Trial coverage under scrutiny

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Two national newspapers and a radio station are facing possible prosecution over their coverage of the Soham murders.

The Attorney General, Lord Goldsmith, is considering action against The People and the Daily Mirror over articles that the papers carried which may have left them in contempt of court. He is also investigating a broadcast by Beacon FM, based in the West Midlands.

A spokeswoman for the Attorney General's office said that Lord Goldsmith was expected to announce after Christmas whether he was going to bring proceedings against any of the three.

The media have also been criticised for offering rewards for information leading to the arrest of the killer of Holly Wells and Jessica Chapman. The Sun offered £150,000 but Express Newspapers went further by putting up £1m, the largest amount ever offered by a newspaper. The rewards were not claimed, but Cambridgeshire police have said these financial lures hindered the inquiry by attracting bounty-hunters to the village.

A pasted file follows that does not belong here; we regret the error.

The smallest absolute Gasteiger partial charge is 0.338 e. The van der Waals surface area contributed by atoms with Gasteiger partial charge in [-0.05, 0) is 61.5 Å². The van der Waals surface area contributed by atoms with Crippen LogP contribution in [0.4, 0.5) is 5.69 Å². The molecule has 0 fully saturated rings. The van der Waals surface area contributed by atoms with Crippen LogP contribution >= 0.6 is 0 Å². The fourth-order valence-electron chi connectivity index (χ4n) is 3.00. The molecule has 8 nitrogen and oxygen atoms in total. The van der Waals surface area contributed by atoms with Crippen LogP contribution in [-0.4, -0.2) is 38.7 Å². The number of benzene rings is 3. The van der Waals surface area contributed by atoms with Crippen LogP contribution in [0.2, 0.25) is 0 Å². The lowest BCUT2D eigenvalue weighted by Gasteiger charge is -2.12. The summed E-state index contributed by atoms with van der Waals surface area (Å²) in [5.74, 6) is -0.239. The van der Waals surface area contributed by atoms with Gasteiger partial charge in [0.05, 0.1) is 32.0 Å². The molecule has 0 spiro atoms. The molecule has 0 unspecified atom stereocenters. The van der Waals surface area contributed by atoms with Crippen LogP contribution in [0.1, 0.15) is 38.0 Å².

The force has itself been criticised, however,for releasing to the media videos of Carr and Huntley's police interviews. Dominic Grieve, shadow attorney general, told BBC Radio 4's Today programme yesterday: "At the very end of the trial on Wednesday, Cambridgeshire police saw fit to release interviews of both Huntley and Carr to the BBC.

"The media are in a frenzy, but one also has to look at whether that frenzy has been fed by others."

It has also emerged that Kevin Wells, the father of Holly, has negotiated a deal estimated to be worth as much as £500,000 with the Mail on Sunday for the exclusive rights to his story.